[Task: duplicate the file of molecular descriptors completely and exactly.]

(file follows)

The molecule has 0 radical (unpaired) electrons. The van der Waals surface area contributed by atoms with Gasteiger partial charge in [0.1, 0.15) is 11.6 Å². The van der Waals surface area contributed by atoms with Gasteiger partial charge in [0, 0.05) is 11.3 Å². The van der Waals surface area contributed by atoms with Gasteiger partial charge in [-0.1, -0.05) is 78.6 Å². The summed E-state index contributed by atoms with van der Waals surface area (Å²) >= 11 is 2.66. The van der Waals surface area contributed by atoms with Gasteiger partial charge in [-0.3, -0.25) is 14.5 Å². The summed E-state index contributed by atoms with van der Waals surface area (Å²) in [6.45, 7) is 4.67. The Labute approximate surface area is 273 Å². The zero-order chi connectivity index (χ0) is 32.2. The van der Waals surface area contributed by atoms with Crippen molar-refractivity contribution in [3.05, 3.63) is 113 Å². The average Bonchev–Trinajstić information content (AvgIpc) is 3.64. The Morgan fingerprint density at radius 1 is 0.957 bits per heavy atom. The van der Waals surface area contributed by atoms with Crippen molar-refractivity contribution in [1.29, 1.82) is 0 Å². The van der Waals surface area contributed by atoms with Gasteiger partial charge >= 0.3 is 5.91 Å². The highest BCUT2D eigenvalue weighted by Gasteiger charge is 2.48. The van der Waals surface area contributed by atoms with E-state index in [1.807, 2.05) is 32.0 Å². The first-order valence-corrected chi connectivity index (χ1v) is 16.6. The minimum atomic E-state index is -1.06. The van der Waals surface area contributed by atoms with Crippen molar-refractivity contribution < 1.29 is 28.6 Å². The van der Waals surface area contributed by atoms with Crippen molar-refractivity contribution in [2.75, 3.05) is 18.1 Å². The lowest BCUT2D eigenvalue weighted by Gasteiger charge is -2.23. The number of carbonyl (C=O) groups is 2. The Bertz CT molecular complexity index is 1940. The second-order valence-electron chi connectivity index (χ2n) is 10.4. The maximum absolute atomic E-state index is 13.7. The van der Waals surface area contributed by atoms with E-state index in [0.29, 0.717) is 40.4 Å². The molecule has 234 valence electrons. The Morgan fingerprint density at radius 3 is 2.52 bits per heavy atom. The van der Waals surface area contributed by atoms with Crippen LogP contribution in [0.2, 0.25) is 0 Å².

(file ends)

The molecule has 0 radical (unpaired) electrons. The van der Waals surface area contributed by atoms with Gasteiger partial charge in [0.1, 0.15) is 11.6 Å². The van der Waals surface area contributed by atoms with Gasteiger partial charge in [0, 0.05) is 11.3 Å². The van der Waals surface area contributed by atoms with Gasteiger partial charge in [-0.1, -0.05) is 78.6 Å². The summed E-state index contributed by atoms with van der Waals surface area (Å²) >= 11 is 2.66. The van der Waals surface area contributed by atoms with Gasteiger partial charge in [-0.3, -0.25) is 14.5 Å². The summed E-state index contributed by atoms with van der Waals surface area (Å²) in [6.45, 7) is 4.67. The Labute approximate surface area is 273 Å². The zero-order chi connectivity index (χ0) is 32.2. The van der Waals surface area contributed by atoms with Crippen molar-refractivity contribution in [3.05, 3.63) is 113 Å². The average Bonchev–Trinajstić information content (AvgIpc) is 3.64. The Morgan fingerprint density at radius 1 is 0.957 bits per heavy atom. The van der Waals surface area contributed by atoms with Crippen molar-refractivity contribution in [1.29, 1.82) is 0 Å². The van der Waals surface area contributed by atoms with Gasteiger partial charge >= 0.3 is 5.91 Å². The highest BCUT2D eigenvalue weighted by Gasteiger charge is 2.48. The van der Waals surface area contributed by atoms with E-state index in [1.807, 2.05) is 32.0 Å². The first-order valence-corrected chi connectivity index (χ1v) is 16.6. The minimum atomic E-state index is -1.06. The van der Waals surface area contributed by atoms with Crippen molar-refractivity contribution < 1.29 is 28.6 Å². The van der Waals surface area contributed by atoms with Crippen molar-refractivity contribution in [2.75, 3.05) is 18.1 Å². The lowest BCUT2D eigenvalue weighted by Gasteiger charge is -2.23. The number of carbonyl (C=O) groups is 2. The Bertz CT molecular complexity index is 1940. The second-order valence-electron chi connectivity index (χ2n) is 10.4. The maximum absolute atomic E-state index is 13.7. The van der Waals surface area contributed by atoms with E-state index in [0.29, 0.717) is 40.4 Å². The molecule has 234 valence electrons. The Morgan fingerprint density at radius 3 is 2.52 bits per heavy atom. The van der Waals surface area contributed by atoms with Crippen LogP contribution in [0.2, 0.25) is 0 Å².